Connecting Causal Reasoning to Scientific Thinking in Young Children
An examination of children's causal reasoning capacities and how those capacities serve as the foundation of their scientific thinking.
Young children have remarkable capacities for causal reasoning, which are part of the foundation of their scientific thinking abilities. In Constructing Science, Deena Weisberg and David Sobel trace the ways that young children's sophisticated causal reasoning abilities combine with other cognitive, metacognitive, and social factors to develop into a more mature set of scientific thinking abilities. Conceptualizing scientific thinking as the suite of skills that allows people to generate hypotheses, solve problems, and explain aspects of the world, Weisberg and Sobel argue that understanding how this capacity develops can offer insights into how we can become a more scientifically literate society.
Investigating the development of causal reasoning and how it sets the stage for scientific thinking in the elementary school years and beyond, Weisberg and Sobel outline a framework for understanding how children represent and learn causal knowledge and identify key variables that differ between causal reasoning and scientific thinking. They present empirical studies suggesting ways to bridge the gap between causal reasoning and scientific thinking, focusing on two factors: contextualization and metacognitive thinking abilities. Finally, they examine children's explicit understanding of such concepts as science, learning, play, and teaching.
“Brilliant. Weisberg and Sobel's Constructing Science challenges current conceptions on the development of scientific thinking. Young explorers in the crib are not yet scientists, nor are those who merely dive into the content of physics, biology, or chemistry. Rather, scientists engage in a process of thinking that investigates problems using complex skills of curiosity, evaluating evidence and intentionality. Reviewing massive amounts of evidence, the authors illustrate how the infant who demonstrates causal thinking evolves into the inquisitive scientist who takes this thinking well beyond the laboratory. They thus reframe what it means to 'do' science and ways to teach it.”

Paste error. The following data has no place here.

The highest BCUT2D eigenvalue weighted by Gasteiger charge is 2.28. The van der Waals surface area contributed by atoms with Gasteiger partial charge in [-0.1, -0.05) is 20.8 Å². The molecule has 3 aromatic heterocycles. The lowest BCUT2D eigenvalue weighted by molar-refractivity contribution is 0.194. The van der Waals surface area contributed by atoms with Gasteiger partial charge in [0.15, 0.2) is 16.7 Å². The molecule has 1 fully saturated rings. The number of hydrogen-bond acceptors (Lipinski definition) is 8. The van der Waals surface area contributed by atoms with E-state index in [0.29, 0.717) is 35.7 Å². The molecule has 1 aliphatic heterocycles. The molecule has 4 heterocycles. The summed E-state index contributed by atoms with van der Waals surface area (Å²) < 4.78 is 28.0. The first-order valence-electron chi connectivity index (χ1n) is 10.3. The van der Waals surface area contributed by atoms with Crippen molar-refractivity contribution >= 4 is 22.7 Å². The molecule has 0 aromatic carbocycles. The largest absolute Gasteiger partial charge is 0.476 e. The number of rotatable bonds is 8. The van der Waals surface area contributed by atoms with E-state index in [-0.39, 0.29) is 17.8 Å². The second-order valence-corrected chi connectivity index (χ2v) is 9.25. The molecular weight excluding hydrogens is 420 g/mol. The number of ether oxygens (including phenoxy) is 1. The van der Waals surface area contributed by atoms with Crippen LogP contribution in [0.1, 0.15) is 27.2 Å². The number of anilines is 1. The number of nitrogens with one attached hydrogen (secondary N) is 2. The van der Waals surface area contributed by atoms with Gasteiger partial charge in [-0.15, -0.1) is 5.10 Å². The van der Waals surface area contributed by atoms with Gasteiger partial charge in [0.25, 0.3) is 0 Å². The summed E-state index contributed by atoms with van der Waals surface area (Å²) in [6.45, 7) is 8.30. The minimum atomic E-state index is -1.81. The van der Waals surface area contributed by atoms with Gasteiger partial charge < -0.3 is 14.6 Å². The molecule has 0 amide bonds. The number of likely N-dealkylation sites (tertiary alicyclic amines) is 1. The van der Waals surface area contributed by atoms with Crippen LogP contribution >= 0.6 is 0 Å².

Kathy Hirsh-Pasek, Professor of Psychology, Temple University; Senior Fellow, Brookings Institution; author of Becoming Brilliant and Einstein Never Used Flashcard
“Causal reasoning and metacognition are crucial parts of mature scientific thought, but how do those abilities emerge in children? Weisberg and Sobel bring together several lines of research to address this question, including many important studies from their own labs. They explore in detail early precursors of these skills and how they develop throughout life. To help readers truly appreciate the issues and methods, they provide superb in-depth tutorials on how research proceeds in some of the most active research areas of cognitive science and development. Constructing Science is essential reading for anyone interested in how some people come to think as scientists and how all of us could come closer to that mode of thought.”
Frank Keil, Charles C. & Dorathea S. Dilley Professor of Psychology, Linguistics, and Cognitive Science, Yale University; author of Wonder: Childhood and the Lifelong Love of Science
Funding provided by: MIT Press Direct to Open